EXTERIOR : the building is Edwardian Baroque in style, and has two principal facades onto Newbury and to Station Road which flank an entrance on the corner. Each has an ashlar plinth, rusticated quoins, a plat band between the floors and modillion projecting moulded eaves. The Newbury elevation has two storeys and attics, with an adjoining single-storey block to the left that has no openings under a gabled roof with raised coping. The façade facing Newbury has banded rustication to the tall ground floor. The central two bays step forwards under a gabled roof, with two large fixed-light ground-floor windows in keyed flat-arched openings, two six/six pane sashes in keyed, moulded shouldered architrave and aprons beneath the windows to the first floor, and an oculus with rusticated surround at attic level. The outer bay to the left has matching windows to the ground and first floors; the bay to right contains the main entrance and no opening above. The projecting and angled entrance has two Ionic columns with blockings which support an entablature and a closed segmental pediment with a modillion cornice and carved decoration to the tympanum. Two steps lead to a large flat-arched doorway with richly-ornamented architrave of blocked pilasters and a two-leaf door with raised and fielded panels and rectangular light. The Station Road return (west) has five bays arranged 3:2. The left-hand three bays break forwards under a hipped roof and has two ground-floor and three first-floor windows with details that reproduce the Newbury facade. The two bays to the right are a simpler version of the same style, lacking rustication. There is a blocked entrance (inset with an ATM) with a plain, keyed surround and a hood with mouldings on brackets, and above this doorway is a tall, nine/nine pane sash window above; to the right is a full-height canted bay with string course and sill band and a window on each floor. The attic is lit by a flat-roofed dormer timber window of three lights.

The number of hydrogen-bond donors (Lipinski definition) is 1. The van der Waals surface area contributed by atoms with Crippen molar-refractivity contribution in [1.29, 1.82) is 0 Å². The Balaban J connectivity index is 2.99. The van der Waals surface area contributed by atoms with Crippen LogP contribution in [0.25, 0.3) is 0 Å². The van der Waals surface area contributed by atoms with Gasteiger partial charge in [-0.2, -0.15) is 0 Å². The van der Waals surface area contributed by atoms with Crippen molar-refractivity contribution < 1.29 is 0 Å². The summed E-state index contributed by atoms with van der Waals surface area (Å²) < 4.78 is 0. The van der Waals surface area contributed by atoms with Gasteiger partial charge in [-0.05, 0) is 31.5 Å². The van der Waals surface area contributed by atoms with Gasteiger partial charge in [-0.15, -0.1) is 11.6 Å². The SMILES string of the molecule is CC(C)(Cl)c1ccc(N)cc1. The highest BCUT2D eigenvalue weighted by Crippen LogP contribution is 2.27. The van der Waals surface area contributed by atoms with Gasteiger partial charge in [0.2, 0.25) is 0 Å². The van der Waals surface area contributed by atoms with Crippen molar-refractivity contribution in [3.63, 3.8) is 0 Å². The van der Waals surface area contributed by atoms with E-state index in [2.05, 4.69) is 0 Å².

The south return has paired windows to the first floor with matching keyed surround to the openings elsewhere. Between the two tall stacks is a dormer containing replacement window in uPVC in a stone, keyed surround. The rear elevation is less detailed, but has ashlar quoins and timber sash windows with ashlar lintels. The attached late-C20 single-storey extension (not of interest) has an external staircase that leads onto the roof and to a doorway in the main building. This has an early-C21 half-glazed door and toplight and is accessed from a metal staircase.